14.30-15.30 – Special Lecture Memory Speaking in the Nabokov House – Tatiana Ponomareva, Vladimir Nabokov Museum, St. Petersburg, Russia, Room: S302

15.30-15.45 – Coffee Break

15.45-16.45 – Panel 7 Palimpsest of Memory, Chair: Mikołaj Wiśniewski, Room: S302

  • Nabokov's Ontoentomology – Piotr Graczyk, Institute of Culture, Jagiellonian University, Poland
  • Merging of the Objective, the Subjective and the Imaginary in Nabokov's Works – Vyatcheslav Bart, Tel Aviv University, Israel

16.45-17.00 – Coffee Break

17.00-18.00 – Panel 8 Mechanics of Memory, Chair: Tatiana Ponomareva, Room: S307

  • Набоковская Мнемозина и концепт памяти в русской религиозной философии – Boris Averin, St. Petersburg State University, Maria Virolainen, Institute of Russian Literature (Pushkin House), RAS, Russia
  • Воспоминание и бессознательная родовая сакрализация – Olga Dmitrienko, St. Petersburg State University of Technology and Design, Russia

18.00-18.15 – Coffee Break

18.15-19.15 – Panel 9E Memory’s Echoes, Memory’s Counterfeits, Chair: Dana Dragunoiu, Room: S302

  • Biographer as an Imposter: Banville and Nabokov – Irena Księżopolska, Vistula University, Warsaw, Poland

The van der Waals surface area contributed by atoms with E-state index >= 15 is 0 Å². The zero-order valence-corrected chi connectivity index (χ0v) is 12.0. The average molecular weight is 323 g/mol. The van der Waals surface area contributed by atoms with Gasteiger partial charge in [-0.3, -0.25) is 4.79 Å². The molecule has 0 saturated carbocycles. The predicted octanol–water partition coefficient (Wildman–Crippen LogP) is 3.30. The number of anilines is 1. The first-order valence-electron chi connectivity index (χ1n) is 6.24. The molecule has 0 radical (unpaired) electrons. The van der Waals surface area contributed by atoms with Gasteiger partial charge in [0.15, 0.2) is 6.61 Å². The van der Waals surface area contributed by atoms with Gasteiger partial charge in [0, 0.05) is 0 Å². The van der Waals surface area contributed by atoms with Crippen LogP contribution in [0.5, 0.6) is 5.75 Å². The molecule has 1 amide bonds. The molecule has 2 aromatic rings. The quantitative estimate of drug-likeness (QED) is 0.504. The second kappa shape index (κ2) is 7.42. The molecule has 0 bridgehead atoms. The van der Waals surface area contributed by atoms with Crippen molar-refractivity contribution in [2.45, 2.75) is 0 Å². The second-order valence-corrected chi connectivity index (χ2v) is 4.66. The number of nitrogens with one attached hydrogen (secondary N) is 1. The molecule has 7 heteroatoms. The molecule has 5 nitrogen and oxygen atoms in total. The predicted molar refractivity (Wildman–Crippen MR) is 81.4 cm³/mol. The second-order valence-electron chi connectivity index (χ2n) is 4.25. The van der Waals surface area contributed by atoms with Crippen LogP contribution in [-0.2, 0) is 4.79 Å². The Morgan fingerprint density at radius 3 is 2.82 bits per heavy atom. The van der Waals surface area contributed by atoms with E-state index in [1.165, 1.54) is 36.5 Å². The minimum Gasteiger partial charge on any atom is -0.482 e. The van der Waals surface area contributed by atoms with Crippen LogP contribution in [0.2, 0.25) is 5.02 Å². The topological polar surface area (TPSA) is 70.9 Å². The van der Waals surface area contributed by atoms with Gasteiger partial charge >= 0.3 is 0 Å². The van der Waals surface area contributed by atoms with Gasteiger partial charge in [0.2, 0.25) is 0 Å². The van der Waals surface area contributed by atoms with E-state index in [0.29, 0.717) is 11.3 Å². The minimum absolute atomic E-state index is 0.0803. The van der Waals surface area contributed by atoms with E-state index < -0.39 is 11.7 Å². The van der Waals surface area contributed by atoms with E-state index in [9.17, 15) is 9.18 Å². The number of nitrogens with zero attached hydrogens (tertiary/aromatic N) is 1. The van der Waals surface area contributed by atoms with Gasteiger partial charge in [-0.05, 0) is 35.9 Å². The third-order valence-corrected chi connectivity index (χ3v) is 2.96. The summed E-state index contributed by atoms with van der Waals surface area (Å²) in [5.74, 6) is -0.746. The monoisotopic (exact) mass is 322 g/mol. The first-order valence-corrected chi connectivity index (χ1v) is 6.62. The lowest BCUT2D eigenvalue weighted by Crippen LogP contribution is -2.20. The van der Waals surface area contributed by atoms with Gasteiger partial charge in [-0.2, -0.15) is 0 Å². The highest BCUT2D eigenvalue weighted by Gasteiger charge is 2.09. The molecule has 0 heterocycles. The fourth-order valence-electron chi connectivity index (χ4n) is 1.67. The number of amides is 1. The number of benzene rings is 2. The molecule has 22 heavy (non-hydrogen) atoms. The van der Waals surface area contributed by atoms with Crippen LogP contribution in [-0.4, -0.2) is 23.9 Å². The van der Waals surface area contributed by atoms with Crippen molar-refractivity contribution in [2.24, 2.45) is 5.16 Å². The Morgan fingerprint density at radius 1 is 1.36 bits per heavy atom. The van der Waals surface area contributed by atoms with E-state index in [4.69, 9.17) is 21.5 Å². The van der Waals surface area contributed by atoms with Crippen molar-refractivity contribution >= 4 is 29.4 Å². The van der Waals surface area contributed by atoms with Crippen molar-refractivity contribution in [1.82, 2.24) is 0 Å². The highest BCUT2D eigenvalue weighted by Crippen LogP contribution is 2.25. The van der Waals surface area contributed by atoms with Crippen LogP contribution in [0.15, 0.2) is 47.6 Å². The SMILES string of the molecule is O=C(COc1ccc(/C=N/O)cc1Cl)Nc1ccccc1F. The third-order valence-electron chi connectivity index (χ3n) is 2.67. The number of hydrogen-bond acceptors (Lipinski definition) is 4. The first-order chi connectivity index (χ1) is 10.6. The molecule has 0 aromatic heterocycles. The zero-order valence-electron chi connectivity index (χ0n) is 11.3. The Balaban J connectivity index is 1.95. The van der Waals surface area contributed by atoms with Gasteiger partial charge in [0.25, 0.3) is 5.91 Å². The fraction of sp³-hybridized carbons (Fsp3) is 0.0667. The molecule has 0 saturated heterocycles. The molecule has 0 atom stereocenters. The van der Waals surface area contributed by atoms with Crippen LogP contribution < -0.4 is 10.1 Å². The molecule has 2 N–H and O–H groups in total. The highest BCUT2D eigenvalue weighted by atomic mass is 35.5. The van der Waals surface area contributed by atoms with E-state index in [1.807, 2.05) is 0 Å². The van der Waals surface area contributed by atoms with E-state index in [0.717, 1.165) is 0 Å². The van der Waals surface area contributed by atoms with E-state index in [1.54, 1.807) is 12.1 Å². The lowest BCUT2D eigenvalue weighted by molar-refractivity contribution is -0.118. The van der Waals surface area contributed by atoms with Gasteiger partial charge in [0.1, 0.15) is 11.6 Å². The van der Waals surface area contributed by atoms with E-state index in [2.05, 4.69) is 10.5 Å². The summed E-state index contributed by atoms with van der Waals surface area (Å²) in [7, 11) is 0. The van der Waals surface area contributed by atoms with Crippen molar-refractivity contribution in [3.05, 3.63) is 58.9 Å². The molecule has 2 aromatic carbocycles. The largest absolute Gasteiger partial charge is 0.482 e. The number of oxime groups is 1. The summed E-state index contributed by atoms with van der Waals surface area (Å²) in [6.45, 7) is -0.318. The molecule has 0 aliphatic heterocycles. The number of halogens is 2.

• Time, History and Other Phantoms in The Real Life of Sebastian Knight – Andrzej Księżopolski, University of Warsaw, Poland

18.15-19.15 – Panel 9R Nabokov’s Waltz: Poems, Notes and Quotes, Chair: Daniel Sirgeyev, Room: S307

  • Россия как зрительная память: попытка прочтения нескольких стихов Владимира Набокова – Mitsuori Sagae, Soka University, Tokyo, Japan
  • Фюзеляж бабочки или вокруг да около набоколо – Evgeny Belodubrovski, St. Petersburg Union of Scholars

19.15-19.30 – Conference Closing, Room: S302

19.30 – Conference Dinner „Pasta”, Kamionkowska 48A

Conference Program »

Call for papers

We invite presentations addressing the following, and related, issues in the context of Nabokov's works:

  • fictitious biographies and autobiographical writings
  • forgetfulness vs. memories of loss and trauma
  • emigrant experience: nostalgia and the traps of memory
  • memory as fabulation, memory as narrative
  • speaking memory, memory and delusion
  • memory and philosophy
  • memory and psychoanalysis
  • narration(s) of the mind
  • visual memory (cinematography, photography)
  • anticipatory memory, proleptic memory and "future recollection"
  • return to/of the past in Nabokov's poetry
  • bilingualism and remembrance
  • comparative perspectives
  • memory in political contexts: Revolution, exile, repatriation
  • synesthetic metamorphoses:
    - trivialities, souvenirs, memories
    - symbolic correspondences
    - realities beyond appearance
  • Nabokovian allusions, echoes and inspirations.

We invite proposals of individual 20 minute papers or 3-paper panels. Please submit proposals (up to 400 words) by 15/07/2016 to the organizers:

  • Dr. Mikołaj Wiśniewski, SWPS University of Social Sciences and Humanities, Ten adres pocztowy jest chroniony przed spamowaniem. Aby go zobaczyć, konieczne jest włączenie w przeglądarce obsługi JavaScript.